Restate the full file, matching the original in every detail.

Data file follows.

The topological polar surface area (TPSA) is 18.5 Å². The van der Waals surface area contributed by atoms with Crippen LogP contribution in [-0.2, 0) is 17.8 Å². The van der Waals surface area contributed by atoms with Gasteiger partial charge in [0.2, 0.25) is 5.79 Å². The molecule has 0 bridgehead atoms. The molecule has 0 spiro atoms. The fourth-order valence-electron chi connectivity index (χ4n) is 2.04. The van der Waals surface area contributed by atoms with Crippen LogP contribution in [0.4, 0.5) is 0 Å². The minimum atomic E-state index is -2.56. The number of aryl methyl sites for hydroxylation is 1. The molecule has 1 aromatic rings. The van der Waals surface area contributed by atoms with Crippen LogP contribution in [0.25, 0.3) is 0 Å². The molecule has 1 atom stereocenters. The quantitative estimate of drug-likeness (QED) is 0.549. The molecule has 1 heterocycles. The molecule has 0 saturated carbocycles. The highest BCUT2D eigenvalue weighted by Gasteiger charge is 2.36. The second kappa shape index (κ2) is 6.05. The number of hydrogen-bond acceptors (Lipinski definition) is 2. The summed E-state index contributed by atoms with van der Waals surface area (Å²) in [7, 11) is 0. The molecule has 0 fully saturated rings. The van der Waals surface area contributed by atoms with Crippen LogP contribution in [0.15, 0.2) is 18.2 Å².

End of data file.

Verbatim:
The topological polar surface area (TPSA) is 18.5 Å². The van der Waals surface area contributed by atoms with Crippen LogP contribution in [-0.2, 0) is 17.8 Å². The van der Waals surface area contributed by atoms with Gasteiger partial charge in [0.2, 0.25) is 5.79 Å². The molecule has 0 bridgehead atoms. The molecule has 0 spiro atoms. The fourth-order valence-electron chi connectivity index (χ4n) is 2.04. The van der Waals surface area contributed by atoms with Crippen LogP contribution in [0.4, 0.5) is 0 Å². The minimum atomic E-state index is -2.56. The number of aryl methyl sites for hydroxylation is 1. The molecule has 1 aromatic rings. The van der Waals surface area contributed by atoms with Crippen LogP contribution in [0.25, 0.3) is 0 Å². The molecule has 1 atom stereocenters. The quantitative estimate of drug-likeness (QED) is 0.549. The molecule has 1 heterocycles. The molecule has 0 saturated carbocycles. The highest BCUT2D eigenvalue weighted by Gasteiger charge is 2.36. The second kappa shape index (κ2) is 6.05. The number of hydrogen-bond acceptors (Lipinski definition) is 2. The summed E-state index contributed by atoms with van der Waals surface area (Å²) in [7, 11) is 0. The molecule has 0 fully saturated rings. The van der Waals surface area contributed by atoms with Crippen LogP contribution in [0.15, 0.2) is 18.2 Å².